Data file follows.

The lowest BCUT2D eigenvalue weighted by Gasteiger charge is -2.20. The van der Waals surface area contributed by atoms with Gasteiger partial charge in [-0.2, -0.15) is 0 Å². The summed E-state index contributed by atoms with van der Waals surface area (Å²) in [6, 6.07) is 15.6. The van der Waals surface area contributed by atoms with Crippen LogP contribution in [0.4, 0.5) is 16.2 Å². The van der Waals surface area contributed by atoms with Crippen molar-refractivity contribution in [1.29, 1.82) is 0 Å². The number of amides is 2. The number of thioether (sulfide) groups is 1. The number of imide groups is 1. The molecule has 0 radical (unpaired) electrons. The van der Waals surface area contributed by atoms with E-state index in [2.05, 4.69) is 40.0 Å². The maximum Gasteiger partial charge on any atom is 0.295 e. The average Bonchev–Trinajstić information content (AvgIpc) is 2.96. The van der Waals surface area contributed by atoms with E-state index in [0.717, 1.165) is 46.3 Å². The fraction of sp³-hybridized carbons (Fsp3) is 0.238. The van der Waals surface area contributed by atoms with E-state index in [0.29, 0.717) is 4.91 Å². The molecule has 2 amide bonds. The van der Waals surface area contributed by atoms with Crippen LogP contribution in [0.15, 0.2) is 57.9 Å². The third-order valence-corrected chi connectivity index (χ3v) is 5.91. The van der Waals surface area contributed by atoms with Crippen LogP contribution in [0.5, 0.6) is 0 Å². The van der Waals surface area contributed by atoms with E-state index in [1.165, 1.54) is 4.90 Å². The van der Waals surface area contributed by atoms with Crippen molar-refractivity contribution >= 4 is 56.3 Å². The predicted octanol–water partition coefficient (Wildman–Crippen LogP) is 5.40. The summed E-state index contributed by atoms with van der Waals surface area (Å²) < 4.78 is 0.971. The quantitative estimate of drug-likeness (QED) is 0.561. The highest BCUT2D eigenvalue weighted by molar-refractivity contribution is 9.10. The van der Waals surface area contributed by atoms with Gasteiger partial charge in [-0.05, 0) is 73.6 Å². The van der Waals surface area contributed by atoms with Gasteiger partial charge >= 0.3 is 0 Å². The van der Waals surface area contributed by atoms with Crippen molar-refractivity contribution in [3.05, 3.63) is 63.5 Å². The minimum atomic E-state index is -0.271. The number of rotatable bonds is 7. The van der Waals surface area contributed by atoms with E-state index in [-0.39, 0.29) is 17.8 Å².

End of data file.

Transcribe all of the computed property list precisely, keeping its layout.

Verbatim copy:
The lowest BCUT2D eigenvalue weighted by Gasteiger charge is -2.20. The van der Waals surface area contributed by atoms with Gasteiger partial charge in [-0.2, -0.15) is 0 Å². The summed E-state index contributed by atoms with van der Waals surface area (Å²) in [6, 6.07) is 15.6. The van der Waals surface area contributed by atoms with Crippen LogP contribution in [0.4, 0.5) is 16.2 Å². The van der Waals surface area contributed by atoms with Crippen molar-refractivity contribution in [1.29, 1.82) is 0 Å². The number of amides is 2. The number of thioether (sulfide) groups is 1. The number of imide groups is 1. The molecule has 0 radical (unpaired) electrons. The van der Waals surface area contributed by atoms with E-state index in [2.05, 4.69) is 40.0 Å². The maximum Gasteiger partial charge on any atom is 0.295 e. The average Bonchev–Trinajstić information content (AvgIpc) is 2.96. The van der Waals surface area contributed by atoms with E-state index in [0.717, 1.165) is 46.3 Å². The fraction of sp³-hybridized carbons (Fsp3) is 0.238. The van der Waals surface area contributed by atoms with E-state index in [0.29, 0.717) is 4.91 Å². The molecule has 2 amide bonds. The van der Waals surface area contributed by atoms with Crippen LogP contribution in [0.15, 0.2) is 57.9 Å². The third-order valence-corrected chi connectivity index (χ3v) is 5.91. The van der Waals surface area contributed by atoms with Crippen LogP contribution in [0.5, 0.6) is 0 Å². The van der Waals surface area contributed by atoms with E-state index in [1.165, 1.54) is 4.90 Å². The van der Waals surface area contributed by atoms with Crippen molar-refractivity contribution >= 4 is 56.3 Å². The predicted octanol–water partition coefficient (Wildman–Crippen LogP) is 5.40. The summed E-state index contributed by atoms with van der Waals surface area (Å²) < 4.78 is 0.971. The quantitative estimate of drug-likeness (QED) is 0.561. The highest BCUT2D eigenvalue weighted by molar-refractivity contribution is 9.10. The van der Waals surface area contributed by atoms with Gasteiger partial charge in [-0.05, 0) is 73.6 Å². The van der Waals surface area contributed by atoms with Gasteiger partial charge >= 0.3 is 0 Å². The van der Waals surface area contributed by atoms with Crippen molar-refractivity contribution in [3.05, 3.63) is 63.5 Å². The minimum atomic E-state index is -0.271. The number of rotatable bonds is 7. The van der Waals surface area contributed by atoms with E-state index in [-0.39, 0.29) is 17.8 Å².